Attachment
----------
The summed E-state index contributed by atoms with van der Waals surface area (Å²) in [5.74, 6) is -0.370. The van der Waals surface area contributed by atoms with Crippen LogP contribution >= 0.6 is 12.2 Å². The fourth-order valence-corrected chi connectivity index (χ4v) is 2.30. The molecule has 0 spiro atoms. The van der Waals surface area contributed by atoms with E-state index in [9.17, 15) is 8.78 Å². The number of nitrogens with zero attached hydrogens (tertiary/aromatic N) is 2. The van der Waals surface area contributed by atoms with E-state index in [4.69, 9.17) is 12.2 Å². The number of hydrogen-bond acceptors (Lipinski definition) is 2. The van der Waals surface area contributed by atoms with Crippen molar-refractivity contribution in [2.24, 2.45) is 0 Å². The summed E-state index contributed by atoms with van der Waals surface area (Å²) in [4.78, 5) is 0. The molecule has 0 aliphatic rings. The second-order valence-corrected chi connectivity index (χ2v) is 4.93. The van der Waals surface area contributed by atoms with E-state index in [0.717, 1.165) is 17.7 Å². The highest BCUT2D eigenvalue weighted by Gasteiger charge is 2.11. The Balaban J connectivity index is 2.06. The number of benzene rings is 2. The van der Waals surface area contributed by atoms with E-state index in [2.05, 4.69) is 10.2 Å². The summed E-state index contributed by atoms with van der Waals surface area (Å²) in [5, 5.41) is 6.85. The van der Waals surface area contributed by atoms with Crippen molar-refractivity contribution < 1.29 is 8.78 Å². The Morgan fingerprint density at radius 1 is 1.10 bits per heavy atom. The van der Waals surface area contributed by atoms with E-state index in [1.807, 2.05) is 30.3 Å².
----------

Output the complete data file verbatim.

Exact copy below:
The summed E-state index contributed by atoms with van der Waals surface area (Å²) in [5.74, 6) is -0.370. The van der Waals surface area contributed by atoms with Crippen LogP contribution >= 0.6 is 12.2 Å². The fourth-order valence-corrected chi connectivity index (χ4v) is 2.30. The molecule has 0 spiro atoms. The van der Waals surface area contributed by atoms with E-state index in [9.17, 15) is 8.78 Å². The number of nitrogens with zero attached hydrogens (tertiary/aromatic N) is 2. The van der Waals surface area contributed by atoms with E-state index in [4.69, 9.17) is 12.2 Å². The number of hydrogen-bond acceptors (Lipinski definition) is 2. The van der Waals surface area contributed by atoms with Crippen molar-refractivity contribution in [2.24, 2.45) is 0 Å². The summed E-state index contributed by atoms with van der Waals surface area (Å²) in [4.78, 5) is 0. The molecule has 0 aliphatic rings. The second-order valence-corrected chi connectivity index (χ2v) is 4.93. The van der Waals surface area contributed by atoms with E-state index in [0.717, 1.165) is 17.7 Å². The highest BCUT2D eigenvalue weighted by Gasteiger charge is 2.11. The Balaban J connectivity index is 2.06. The number of benzene rings is 2. The van der Waals surface area contributed by atoms with E-state index in [2.05, 4.69) is 10.2 Å². The summed E-state index contributed by atoms with van der Waals surface area (Å²) in [5, 5.41) is 6.85. The van der Waals surface area contributed by atoms with Crippen molar-refractivity contribution < 1.29 is 8.78 Å². The Morgan fingerprint density at radius 1 is 1.10 bits per heavy atom. The van der Waals surface area contributed by atoms with E-state index in [1.807, 2.05) is 30.3 Å².